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Former Oshawa Central site to be new home for Village Union

The empty halls of Oshawa Central C.I., closed since the end of the 2015/16 school year, will once again be filled with students. The Durham District School Board has announced it will become the new Village Union Public School, starting next year. The former Village Union building will in turn become the new home of DDSB’s Durham Alternative Secondary School program.

By Joel Wittnebel/The Oshawa Express

The shell of Oshawa Central CI is getting a new life with a nearby neighbour preparing to move in.

Construction has been ongoing at the former high school closed by the Durham District School Board (DDSB) in 2016. Starting next year, it will become the new Village Union Public School.

Village Union, currently located at 240 Simcoe St. S., will keep the same name and the same boundaries, allowing students to make the move down the street relatively unaffected. And they will have quite a bit more space to enjoy.

The current Village Union site sits at just over four acres, with only a single acre dedicated to green play space. Moving to the former high school, sitting at 16 acres, opens up 10 acres of green play space.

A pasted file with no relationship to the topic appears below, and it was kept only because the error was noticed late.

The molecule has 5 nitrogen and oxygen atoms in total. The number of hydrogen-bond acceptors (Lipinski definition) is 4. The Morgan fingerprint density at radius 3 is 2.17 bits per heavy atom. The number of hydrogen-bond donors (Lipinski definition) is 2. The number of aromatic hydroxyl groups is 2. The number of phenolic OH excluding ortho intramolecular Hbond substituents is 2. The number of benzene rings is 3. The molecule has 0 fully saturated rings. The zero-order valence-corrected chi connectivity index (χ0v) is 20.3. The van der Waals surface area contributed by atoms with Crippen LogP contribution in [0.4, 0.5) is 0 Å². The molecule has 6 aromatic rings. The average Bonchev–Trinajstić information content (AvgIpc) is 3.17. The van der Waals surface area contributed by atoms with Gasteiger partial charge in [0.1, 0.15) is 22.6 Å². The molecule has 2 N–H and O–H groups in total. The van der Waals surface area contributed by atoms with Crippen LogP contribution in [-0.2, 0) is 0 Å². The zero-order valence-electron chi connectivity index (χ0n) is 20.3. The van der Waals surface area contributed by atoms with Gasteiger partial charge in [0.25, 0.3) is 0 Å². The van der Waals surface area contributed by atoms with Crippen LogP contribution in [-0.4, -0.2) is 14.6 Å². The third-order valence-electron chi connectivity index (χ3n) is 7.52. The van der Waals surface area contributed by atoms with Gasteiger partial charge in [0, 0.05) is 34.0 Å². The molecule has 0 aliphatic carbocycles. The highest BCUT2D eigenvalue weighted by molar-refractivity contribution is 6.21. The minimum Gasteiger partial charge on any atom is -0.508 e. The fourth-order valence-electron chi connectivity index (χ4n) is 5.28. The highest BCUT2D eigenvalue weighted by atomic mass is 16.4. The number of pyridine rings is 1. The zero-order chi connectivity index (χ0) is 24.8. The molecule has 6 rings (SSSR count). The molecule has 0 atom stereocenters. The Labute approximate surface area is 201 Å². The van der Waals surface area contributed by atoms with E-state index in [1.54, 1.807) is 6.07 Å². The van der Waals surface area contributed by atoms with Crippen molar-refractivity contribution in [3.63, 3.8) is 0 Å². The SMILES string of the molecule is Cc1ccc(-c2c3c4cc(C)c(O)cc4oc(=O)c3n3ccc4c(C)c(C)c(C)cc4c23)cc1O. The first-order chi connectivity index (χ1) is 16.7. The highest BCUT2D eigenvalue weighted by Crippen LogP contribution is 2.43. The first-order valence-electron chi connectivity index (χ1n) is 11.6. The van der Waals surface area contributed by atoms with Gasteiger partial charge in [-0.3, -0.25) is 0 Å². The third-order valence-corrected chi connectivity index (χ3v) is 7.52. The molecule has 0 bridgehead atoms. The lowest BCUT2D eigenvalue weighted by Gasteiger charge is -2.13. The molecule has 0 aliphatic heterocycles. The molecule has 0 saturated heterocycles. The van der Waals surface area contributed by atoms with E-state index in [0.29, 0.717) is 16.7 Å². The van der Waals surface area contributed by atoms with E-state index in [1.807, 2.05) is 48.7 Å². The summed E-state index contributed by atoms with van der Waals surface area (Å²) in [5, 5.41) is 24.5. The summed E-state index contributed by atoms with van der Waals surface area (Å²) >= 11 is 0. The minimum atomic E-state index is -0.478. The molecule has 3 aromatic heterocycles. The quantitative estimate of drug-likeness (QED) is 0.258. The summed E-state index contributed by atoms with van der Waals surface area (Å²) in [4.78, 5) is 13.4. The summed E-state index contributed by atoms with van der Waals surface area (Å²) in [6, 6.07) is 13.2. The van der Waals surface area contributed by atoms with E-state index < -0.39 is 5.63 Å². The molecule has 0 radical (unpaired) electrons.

“That’s a huge advantage for the students during their lunch time and recess time and physical activiy time outside,” says Christine Nancekivell, the senior manager of facilities services, accommodation and transportation with DDSB. “So that was one of the driving forces behind making this recommendation to trustees.”

Currently, work is underway to add spaces for kindergarten classes and further spaces for art and music.

The soon-to-be-former Village Union site will also be getting second life as the new home for DDSB’s Durham Alternative Secondary School (DASS) program, currently operated out of the Oshawa Centre.

Nancekivell explains the lease for that space ends in June, and with that, the board is taking the opportunity to move to the large space at Village Union.

“It’s large enough to be able to increase the programming for those students as well as bring in partners to support the students in the program,” Nancekivell says.

Students are expected to begin attending both new sites in September.